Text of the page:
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Tanomura Chokunyu (1814-1907)
Tanomura Chokunyu (1814-1907)

Allegory of "Black and white rats"

Details
Tanomura Chokunyu (1814-1907)
Allegory of "Black and white rats"
Signed Seson nanajunanadai hoson Chikuo koji Den Chikei sha and sealed Chi, Shoko and another seal
Hanging scroll; ink, color and gold on silk
50 5/8 x 16¾in. (128.5 x 42.5cm.)
Box signed and titled by the artist
Provenance
Nagaoka family

Lot Essay

Encountering a hungry tiger in a field, a traveler ran away but was cornered by a steep cliff. He thought of climbing a pine tree, but gave up that avenue of escape because the tiger could also climb it. Finally, he found a wisteria vine, and escaped the tiger by dangling from the vine. Looking down, he screamed when he saw a dragon waiting below. This desperate situation became even worse when a black and a white rat appeared at the base of the vine and began to chew on it. When the traveler tried swinging the vine to repel the rats, honey dripped onto his face from a beehive in the pine tree. Once he had tasted the honey, he forgot all of his worries and could think only of the sweet taste.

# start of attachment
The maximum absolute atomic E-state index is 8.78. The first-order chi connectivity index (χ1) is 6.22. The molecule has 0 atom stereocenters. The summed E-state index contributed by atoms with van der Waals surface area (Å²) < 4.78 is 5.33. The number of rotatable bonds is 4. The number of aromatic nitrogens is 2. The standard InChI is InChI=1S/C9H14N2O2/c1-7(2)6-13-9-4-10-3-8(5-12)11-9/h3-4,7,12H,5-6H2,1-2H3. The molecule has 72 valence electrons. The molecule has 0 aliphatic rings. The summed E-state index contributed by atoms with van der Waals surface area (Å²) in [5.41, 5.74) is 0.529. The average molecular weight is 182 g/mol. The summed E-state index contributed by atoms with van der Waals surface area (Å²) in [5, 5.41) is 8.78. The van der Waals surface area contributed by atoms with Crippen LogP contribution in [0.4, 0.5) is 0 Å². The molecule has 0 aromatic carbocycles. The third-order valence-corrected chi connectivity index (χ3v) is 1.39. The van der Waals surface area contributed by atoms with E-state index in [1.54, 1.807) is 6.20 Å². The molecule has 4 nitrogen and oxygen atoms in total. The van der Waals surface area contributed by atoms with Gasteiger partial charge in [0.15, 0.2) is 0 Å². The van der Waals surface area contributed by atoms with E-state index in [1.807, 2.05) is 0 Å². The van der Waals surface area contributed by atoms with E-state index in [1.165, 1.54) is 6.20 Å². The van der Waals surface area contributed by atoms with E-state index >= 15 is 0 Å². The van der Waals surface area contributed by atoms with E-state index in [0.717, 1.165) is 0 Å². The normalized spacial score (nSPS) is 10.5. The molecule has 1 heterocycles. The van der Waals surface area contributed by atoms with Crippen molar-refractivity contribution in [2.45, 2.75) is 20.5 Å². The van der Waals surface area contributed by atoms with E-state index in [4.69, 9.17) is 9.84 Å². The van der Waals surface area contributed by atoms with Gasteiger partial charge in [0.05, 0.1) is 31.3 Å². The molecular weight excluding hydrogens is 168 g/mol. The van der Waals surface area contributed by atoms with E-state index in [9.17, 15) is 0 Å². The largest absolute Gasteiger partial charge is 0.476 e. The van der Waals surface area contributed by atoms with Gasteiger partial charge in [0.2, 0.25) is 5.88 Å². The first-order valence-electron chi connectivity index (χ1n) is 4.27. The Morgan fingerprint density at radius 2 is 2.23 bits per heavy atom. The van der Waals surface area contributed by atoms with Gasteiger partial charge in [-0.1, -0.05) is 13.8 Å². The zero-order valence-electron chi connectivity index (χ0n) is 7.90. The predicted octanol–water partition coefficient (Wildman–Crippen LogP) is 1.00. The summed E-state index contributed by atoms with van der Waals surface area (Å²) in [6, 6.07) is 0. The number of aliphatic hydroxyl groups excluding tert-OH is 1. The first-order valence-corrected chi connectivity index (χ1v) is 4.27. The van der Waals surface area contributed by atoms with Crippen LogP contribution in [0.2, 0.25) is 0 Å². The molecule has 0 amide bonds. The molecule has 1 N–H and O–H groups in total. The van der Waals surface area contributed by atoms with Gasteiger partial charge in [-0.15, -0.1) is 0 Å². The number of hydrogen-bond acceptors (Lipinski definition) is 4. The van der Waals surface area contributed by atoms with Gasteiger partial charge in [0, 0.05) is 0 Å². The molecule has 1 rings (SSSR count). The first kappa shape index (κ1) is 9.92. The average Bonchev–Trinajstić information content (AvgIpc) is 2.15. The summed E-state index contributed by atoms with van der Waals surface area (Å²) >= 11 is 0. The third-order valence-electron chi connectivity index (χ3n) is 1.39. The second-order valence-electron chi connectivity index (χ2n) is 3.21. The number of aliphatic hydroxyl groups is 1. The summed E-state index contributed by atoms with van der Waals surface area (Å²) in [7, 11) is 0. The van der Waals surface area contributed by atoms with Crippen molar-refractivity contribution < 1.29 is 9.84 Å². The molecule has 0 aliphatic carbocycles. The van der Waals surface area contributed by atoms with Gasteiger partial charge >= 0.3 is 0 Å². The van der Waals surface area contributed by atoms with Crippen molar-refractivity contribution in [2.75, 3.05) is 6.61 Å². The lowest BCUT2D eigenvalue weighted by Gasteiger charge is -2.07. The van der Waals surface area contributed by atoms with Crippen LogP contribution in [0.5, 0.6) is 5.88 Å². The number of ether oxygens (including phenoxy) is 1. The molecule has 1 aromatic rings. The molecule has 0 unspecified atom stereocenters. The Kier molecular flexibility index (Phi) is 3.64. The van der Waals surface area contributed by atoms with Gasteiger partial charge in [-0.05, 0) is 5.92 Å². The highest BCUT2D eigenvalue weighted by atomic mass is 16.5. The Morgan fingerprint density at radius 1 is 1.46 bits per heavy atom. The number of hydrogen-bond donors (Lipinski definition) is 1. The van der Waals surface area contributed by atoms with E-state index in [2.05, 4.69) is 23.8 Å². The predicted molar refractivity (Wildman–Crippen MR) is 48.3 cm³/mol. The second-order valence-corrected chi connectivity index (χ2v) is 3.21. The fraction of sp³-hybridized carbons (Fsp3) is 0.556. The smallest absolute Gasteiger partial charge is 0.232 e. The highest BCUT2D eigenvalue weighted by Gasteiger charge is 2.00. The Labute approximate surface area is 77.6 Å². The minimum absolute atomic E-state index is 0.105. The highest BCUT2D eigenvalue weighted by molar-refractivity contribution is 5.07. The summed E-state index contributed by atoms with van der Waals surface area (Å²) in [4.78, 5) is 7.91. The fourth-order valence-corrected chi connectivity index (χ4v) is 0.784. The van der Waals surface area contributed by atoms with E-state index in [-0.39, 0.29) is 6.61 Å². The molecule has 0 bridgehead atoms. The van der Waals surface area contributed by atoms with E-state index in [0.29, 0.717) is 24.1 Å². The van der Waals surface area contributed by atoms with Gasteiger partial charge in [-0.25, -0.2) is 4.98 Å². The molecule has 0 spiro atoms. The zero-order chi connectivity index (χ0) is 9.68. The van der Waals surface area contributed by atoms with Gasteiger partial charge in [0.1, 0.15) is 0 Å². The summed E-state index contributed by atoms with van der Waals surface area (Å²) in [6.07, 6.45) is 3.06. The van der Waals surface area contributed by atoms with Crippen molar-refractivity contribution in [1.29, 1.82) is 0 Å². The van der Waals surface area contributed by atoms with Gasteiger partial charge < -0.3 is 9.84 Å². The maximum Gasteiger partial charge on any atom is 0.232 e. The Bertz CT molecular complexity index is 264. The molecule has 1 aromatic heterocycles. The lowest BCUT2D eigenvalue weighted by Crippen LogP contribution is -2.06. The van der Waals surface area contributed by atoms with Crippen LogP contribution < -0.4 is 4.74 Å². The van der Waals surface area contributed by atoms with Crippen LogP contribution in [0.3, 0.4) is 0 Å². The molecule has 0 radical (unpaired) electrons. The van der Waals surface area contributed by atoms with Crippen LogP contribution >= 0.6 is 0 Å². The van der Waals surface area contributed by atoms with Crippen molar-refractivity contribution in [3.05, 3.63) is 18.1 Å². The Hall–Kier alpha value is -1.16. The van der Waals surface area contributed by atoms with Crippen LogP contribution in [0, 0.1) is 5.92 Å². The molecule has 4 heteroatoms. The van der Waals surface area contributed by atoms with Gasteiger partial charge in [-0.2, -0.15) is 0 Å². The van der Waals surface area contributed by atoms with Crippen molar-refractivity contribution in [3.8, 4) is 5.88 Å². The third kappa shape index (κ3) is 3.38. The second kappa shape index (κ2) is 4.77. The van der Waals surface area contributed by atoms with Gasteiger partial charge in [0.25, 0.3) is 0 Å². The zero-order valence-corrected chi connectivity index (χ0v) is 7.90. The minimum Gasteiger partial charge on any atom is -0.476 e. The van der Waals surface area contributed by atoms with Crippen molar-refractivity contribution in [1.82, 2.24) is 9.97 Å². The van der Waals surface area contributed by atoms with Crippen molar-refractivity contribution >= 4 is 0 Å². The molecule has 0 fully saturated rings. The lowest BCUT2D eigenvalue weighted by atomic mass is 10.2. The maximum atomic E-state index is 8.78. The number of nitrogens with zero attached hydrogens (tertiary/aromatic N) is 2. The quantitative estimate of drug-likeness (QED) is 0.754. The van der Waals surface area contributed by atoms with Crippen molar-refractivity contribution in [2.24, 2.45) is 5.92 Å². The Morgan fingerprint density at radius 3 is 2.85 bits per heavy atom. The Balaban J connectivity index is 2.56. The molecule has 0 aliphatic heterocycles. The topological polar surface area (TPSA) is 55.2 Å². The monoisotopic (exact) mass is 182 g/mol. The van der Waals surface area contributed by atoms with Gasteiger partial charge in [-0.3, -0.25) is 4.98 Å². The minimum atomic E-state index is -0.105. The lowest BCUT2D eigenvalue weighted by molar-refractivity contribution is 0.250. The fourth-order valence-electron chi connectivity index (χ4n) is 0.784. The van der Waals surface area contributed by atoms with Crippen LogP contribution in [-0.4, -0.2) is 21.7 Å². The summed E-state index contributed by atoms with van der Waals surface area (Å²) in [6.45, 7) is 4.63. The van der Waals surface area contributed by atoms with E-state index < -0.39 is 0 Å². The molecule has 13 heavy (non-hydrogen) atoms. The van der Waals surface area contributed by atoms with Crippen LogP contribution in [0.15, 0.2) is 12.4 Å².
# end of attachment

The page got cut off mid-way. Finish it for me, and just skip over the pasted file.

The subject is a famous episode from the Sutra of Allegory (Hiyukyo), numerous allegories about the Buddha. This particular episode explains that all human beings live in precarious circumstances every day. The tiger and dragon represent death, the pine tree is fortune, the vine is human life, the white rat is day, the black rat is night. The rats come by turn to bite our lifeline. But we mortals taste only the evanescent joy of pleasure.

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